Saying no to the boss
Published: 13 Mar 2017 By Harvey Dearden
IT WILL be interesting to see how the VW emissions scandal plays out. I would love to know how this situation came to be. I could well imagine a jocular conversation in a bar, something along the lines of “Hey! I know what we could do!”
A conversation borne of a heady mix of beer, exasperation with the perversity of the standards, and the unreasonable demands of management. Nothing so remarkable there. The really interesting question is this; how would a drinking jest turn into an engineered solution? Clearly, the joke that turned out to not be a joke must have been endorsed by a team, and sanctioned by management. It could not have been the work of a lone wolf. But apparently no one said “Whoa now! - You must be joking!”
I can only think that the standards and testing regime had become so divorced from the realities of actual performance – one hears stories of stripped-down and specially-finished cars being submitted for testing – that the ‘solution’ no longer appeared to represent an unacceptable crossing of a line. After all, the results were real, they were not being falsified, they represented the actual capability of the engines. It was just that the configuration did not match that deployed in normal use.
Now that the ‘chickens are coming home to roost’, the classical approach would be for management to absolve itself of blame and the engineers concerned to be identified as rogue elements. So far, VW appears to be acknowledging failures in corporate management, so perhaps we will not see the usual scapegoating of the engineers?
This territory represents perhaps one of the most severe tests of professionalism, the pressure from management: “I’m not interested in your excuses. This project has to be delivered by___. The company’s future/workforce security/your prospects are resting on this.” The pressure will be intensified if any delays or overruns lie within your area of responsibility, regardless of whether there was anything that you might prudently have done differently. In our own defence we should not allow unrealistic expectations and delivery programmes to remain unchallenged and insist on recognition of uncertainties in project delivery.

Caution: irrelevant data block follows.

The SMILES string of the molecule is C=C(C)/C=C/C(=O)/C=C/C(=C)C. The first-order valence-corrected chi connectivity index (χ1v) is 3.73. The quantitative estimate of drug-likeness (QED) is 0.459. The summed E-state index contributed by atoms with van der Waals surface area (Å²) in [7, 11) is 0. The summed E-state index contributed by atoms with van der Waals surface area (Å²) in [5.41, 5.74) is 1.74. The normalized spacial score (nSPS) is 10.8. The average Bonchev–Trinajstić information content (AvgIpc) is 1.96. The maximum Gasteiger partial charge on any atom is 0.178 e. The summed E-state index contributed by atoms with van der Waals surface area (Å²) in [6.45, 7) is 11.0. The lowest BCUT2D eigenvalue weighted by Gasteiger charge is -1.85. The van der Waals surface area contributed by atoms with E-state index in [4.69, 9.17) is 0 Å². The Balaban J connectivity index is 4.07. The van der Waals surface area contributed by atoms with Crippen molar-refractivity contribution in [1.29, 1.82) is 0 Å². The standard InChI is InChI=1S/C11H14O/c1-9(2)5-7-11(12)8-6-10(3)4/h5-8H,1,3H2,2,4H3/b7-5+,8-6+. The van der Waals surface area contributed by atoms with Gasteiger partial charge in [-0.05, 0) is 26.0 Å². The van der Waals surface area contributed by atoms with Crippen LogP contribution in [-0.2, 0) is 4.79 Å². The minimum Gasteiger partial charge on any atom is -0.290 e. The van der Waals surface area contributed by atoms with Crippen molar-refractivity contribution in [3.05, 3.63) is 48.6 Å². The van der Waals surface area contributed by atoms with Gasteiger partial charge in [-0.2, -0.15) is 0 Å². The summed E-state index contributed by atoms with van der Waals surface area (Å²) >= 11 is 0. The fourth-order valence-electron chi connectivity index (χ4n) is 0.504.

In the face of such pressures however, a degree of compromise might well be reasonable. But when should you refuse to take a shortcut or lower standards? There comes a point where the only honourable course would be to tender your resignation, or refuse cooperation and invoke disciplinary action, but where on the continuum of professional behaviours does this point lie? The simple test is that of hypothetical public scrutiny. If a full account appeared, how would a reasonable audience regard your behaviour, given that they were suitably informed of the context and had an appropriate degree of understanding? I must stress the hypothetical here; there is little prospect of such a balanced assessment, but we cannot allow the usual media distortions to be a factor in our evaluation (that is very hazardous terrain that, mercifully, our profession requires us to leave the politicians to negotiate).
It is only a sense of honour (and its converse – shame) that can sustain us through such trials of our professionalism. It seems that popular recognition of these values is in serious decline, as the talentless and shameless are increasingly celebrated for their very shamelessness. But we are not appearing on a structured reality TV show. We are not trying to keep up with the Kardashians. We are endeavouring to make things work in real reality. That brings with it certain professional responsibilities – these are truly worth celebrating and we should embrace them and hold them dear.